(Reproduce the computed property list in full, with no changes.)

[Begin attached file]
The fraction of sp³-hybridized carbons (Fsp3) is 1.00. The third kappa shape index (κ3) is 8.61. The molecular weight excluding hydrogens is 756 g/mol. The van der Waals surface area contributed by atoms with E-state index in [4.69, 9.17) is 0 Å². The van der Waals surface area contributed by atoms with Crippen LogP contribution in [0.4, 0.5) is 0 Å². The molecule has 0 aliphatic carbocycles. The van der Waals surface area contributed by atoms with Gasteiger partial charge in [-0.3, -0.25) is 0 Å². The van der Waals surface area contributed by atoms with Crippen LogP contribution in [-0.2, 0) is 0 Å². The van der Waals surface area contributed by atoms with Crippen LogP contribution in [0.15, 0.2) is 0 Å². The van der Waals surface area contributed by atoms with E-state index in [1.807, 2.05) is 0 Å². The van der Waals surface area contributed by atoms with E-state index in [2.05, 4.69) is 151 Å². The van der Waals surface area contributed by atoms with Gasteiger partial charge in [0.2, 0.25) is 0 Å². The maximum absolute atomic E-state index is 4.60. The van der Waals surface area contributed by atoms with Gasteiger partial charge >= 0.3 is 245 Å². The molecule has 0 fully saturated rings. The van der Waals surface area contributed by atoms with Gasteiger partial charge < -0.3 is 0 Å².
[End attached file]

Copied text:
The fraction of sp³-hybridized carbons (Fsp3) is 1.00. The third kappa shape index (κ3) is 8.61. The molecular weight excluding hydrogens is 756 g/mol. The van der Waals surface area contributed by atoms with E-state index in [4.69, 9.17) is 0 Å². The van der Waals surface area contributed by atoms with Crippen LogP contribution in [0.4, 0.5) is 0 Å². The molecule has 0 aliphatic carbocycles. The van der Waals surface area contributed by atoms with Gasteiger partial charge in [-0.3, -0.25) is 0 Å². The van der Waals surface area contributed by atoms with Crippen LogP contribution in [-0.2, 0) is 0 Å². The van der Waals surface area contributed by atoms with Crippen LogP contribution in [0.15, 0.2) is 0 Å². The van der Waals surface area contributed by atoms with E-state index in [1.807, 2.05) is 0 Å². The van der Waals surface area contributed by atoms with E-state index in [2.05, 4.69) is 151 Å². The van der Waals surface area contributed by atoms with Gasteiger partial charge in [0.2, 0.25) is 0 Å². The maximum absolute atomic E-state index is 4.60. The van der Waals surface area contributed by atoms with Gasteiger partial charge >= 0.3 is 245 Å². The molecule has 0 fully saturated rings. The van der Waals surface area contributed by atoms with Gasteiger partial charge < -0.3 is 0 Å².